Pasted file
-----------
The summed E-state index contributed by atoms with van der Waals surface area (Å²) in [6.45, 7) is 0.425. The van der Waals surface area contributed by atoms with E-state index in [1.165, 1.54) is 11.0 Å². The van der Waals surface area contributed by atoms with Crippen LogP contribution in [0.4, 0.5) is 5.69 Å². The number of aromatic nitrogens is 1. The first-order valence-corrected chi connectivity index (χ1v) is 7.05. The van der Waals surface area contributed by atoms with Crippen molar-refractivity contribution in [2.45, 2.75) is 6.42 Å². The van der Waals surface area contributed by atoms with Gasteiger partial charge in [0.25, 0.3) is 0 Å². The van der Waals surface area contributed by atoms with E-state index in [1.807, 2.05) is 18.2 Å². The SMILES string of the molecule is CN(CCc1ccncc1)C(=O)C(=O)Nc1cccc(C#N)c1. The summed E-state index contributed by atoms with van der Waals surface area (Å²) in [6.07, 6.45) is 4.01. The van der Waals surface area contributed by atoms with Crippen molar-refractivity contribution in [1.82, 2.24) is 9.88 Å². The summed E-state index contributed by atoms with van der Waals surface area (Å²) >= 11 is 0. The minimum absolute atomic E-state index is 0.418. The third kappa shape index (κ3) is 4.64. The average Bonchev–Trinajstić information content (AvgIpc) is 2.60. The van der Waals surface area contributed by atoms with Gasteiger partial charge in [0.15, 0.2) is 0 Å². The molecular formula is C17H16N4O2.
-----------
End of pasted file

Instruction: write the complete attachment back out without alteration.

The summed E-state index contributed by atoms with van der Waals surface area (Å²) in [6.45, 7) is 0.425. The van der Waals surface area contributed by atoms with E-state index in [1.165, 1.54) is 11.0 Å². The van der Waals surface area contributed by atoms with Crippen LogP contribution in [0.4, 0.5) is 5.69 Å². The number of aromatic nitrogens is 1. The first-order valence-corrected chi connectivity index (χ1v) is 7.05. The van der Waals surface area contributed by atoms with Crippen molar-refractivity contribution in [2.45, 2.75) is 6.42 Å². The van der Waals surface area contributed by atoms with Gasteiger partial charge in [0.25, 0.3) is 0 Å². The van der Waals surface area contributed by atoms with E-state index in [1.807, 2.05) is 18.2 Å². The SMILES string of the molecule is CN(CCc1ccncc1)C(=O)C(=O)Nc1cccc(C#N)c1. The summed E-state index contributed by atoms with van der Waals surface area (Å²) in [6.07, 6.45) is 4.01. The van der Waals surface area contributed by atoms with Crippen molar-refractivity contribution in [1.82, 2.24) is 9.88 Å². The summed E-state index contributed by atoms with van der Waals surface area (Å²) >= 11 is 0. The minimum absolute atomic E-state index is 0.418. The third kappa shape index (κ3) is 4.64. The average Bonchev–Trinajstić information content (AvgIpc) is 2.60. The van der Waals surface area contributed by atoms with Gasteiger partial charge in [0.15, 0.2) is 0 Å². The molecular formula is C17H16N4O2.